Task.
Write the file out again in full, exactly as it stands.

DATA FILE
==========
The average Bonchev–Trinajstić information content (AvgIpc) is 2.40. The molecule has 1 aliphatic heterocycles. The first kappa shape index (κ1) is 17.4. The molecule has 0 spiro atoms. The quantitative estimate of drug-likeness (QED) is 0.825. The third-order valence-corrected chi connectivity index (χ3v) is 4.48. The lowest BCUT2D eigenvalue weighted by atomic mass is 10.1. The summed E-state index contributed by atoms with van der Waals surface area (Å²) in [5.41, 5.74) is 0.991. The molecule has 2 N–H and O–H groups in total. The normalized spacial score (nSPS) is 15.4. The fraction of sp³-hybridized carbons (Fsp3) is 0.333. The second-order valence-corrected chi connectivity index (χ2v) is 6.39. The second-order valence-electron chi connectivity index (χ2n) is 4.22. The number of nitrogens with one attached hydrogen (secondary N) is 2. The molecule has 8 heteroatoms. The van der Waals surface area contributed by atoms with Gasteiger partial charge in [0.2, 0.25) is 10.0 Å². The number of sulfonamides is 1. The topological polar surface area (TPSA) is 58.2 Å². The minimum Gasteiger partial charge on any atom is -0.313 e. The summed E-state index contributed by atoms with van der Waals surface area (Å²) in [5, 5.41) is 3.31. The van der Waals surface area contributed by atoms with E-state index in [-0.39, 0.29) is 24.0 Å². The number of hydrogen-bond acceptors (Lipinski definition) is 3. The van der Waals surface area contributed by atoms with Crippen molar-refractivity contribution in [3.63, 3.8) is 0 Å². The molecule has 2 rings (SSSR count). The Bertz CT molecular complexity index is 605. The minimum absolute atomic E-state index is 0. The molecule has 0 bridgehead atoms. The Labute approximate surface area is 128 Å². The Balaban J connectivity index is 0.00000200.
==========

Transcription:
The average Bonchev–Trinajstić information content (AvgIpc) is 2.40. The molecule has 1 aliphatic heterocycles. The first kappa shape index (κ1) is 17.4. The molecule has 0 spiro atoms. The quantitative estimate of drug-likeness (QED) is 0.825. The third-order valence-corrected chi connectivity index (χ3v) is 4.48. The lowest BCUT2D eigenvalue weighted by atomic mass is 10.1. The summed E-state index contributed by atoms with van der Waals surface area (Å²) in [5.41, 5.74) is 0.991. The molecule has 2 N–H and O–H groups in total. The normalized spacial score (nSPS) is 15.4. The fraction of sp³-hybridized carbons (Fsp3) is 0.333. The second-order valence-corrected chi connectivity index (χ2v) is 6.39. The second-order valence-electron chi connectivity index (χ2n) is 4.22. The number of nitrogens with one attached hydrogen (secondary N) is 2. The molecule has 8 heteroatoms. The van der Waals surface area contributed by atoms with Gasteiger partial charge in [0.2, 0.25) is 10.0 Å². The number of sulfonamides is 1. The topological polar surface area (TPSA) is 58.2 Å². The minimum Gasteiger partial charge on any atom is -0.313 e. The summed E-state index contributed by atoms with van der Waals surface area (Å²) in [5, 5.41) is 3.31. The van der Waals surface area contributed by atoms with E-state index in [-0.39, 0.29) is 24.0 Å². The number of hydrogen-bond acceptors (Lipinski definition) is 3. The van der Waals surface area contributed by atoms with Crippen molar-refractivity contribution in [3.63, 3.8) is 0 Å². The molecule has 2 rings (SSSR count). The Bertz CT molecular complexity index is 605. The minimum absolute atomic E-state index is 0. The molecule has 0 bridgehead atoms. The Labute approximate surface area is 128 Å². The Balaban J connectivity index is 0.00000200.